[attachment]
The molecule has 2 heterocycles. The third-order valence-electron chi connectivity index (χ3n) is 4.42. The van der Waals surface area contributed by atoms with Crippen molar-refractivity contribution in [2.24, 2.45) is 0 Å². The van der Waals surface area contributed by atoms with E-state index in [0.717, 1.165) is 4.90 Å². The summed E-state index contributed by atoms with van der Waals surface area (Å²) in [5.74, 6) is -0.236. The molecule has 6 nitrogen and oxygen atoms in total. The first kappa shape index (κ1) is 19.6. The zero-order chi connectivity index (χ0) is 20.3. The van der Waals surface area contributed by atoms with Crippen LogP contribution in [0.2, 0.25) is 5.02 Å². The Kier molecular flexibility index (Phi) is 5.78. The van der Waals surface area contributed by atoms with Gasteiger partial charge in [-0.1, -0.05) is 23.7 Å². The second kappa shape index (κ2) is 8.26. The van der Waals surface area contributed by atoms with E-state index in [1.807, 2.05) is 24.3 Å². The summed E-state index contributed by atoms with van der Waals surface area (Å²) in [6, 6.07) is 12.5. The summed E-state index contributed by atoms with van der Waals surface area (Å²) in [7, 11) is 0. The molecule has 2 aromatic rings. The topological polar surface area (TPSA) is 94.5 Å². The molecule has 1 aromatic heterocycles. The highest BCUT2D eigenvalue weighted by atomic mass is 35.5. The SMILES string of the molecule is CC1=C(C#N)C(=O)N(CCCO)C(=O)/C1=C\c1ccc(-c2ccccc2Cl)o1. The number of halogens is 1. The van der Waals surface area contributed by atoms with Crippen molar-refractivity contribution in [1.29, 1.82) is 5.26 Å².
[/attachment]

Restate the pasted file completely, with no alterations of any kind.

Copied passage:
The molecule has 2 heterocycles. The third-order valence-electron chi connectivity index (χ3n) is 4.42. The van der Waals surface area contributed by atoms with Crippen molar-refractivity contribution in [2.24, 2.45) is 0 Å². The van der Waals surface area contributed by atoms with E-state index in [0.717, 1.165) is 4.90 Å². The summed E-state index contributed by atoms with van der Waals surface area (Å²) in [5.74, 6) is -0.236. The molecule has 6 nitrogen and oxygen atoms in total. The first kappa shape index (κ1) is 19.6. The zero-order chi connectivity index (χ0) is 20.3. The van der Waals surface area contributed by atoms with Crippen LogP contribution in [0.2, 0.25) is 5.02 Å². The Kier molecular flexibility index (Phi) is 5.78. The van der Waals surface area contributed by atoms with Gasteiger partial charge in [-0.1, -0.05) is 23.7 Å². The second kappa shape index (κ2) is 8.26. The van der Waals surface area contributed by atoms with E-state index in [1.807, 2.05) is 24.3 Å². The summed E-state index contributed by atoms with van der Waals surface area (Å²) in [6, 6.07) is 12.5. The summed E-state index contributed by atoms with van der Waals surface area (Å²) in [7, 11) is 0. The molecule has 2 aromatic rings. The topological polar surface area (TPSA) is 94.5 Å². The molecule has 1 aromatic heterocycles. The highest BCUT2D eigenvalue weighted by atomic mass is 35.5. The SMILES string of the molecule is CC1=C(C#N)C(=O)N(CCCO)C(=O)/C1=C\c1ccc(-c2ccccc2Cl)o1. The number of halogens is 1. The van der Waals surface area contributed by atoms with Crippen molar-refractivity contribution in [1.29, 1.82) is 5.26 Å².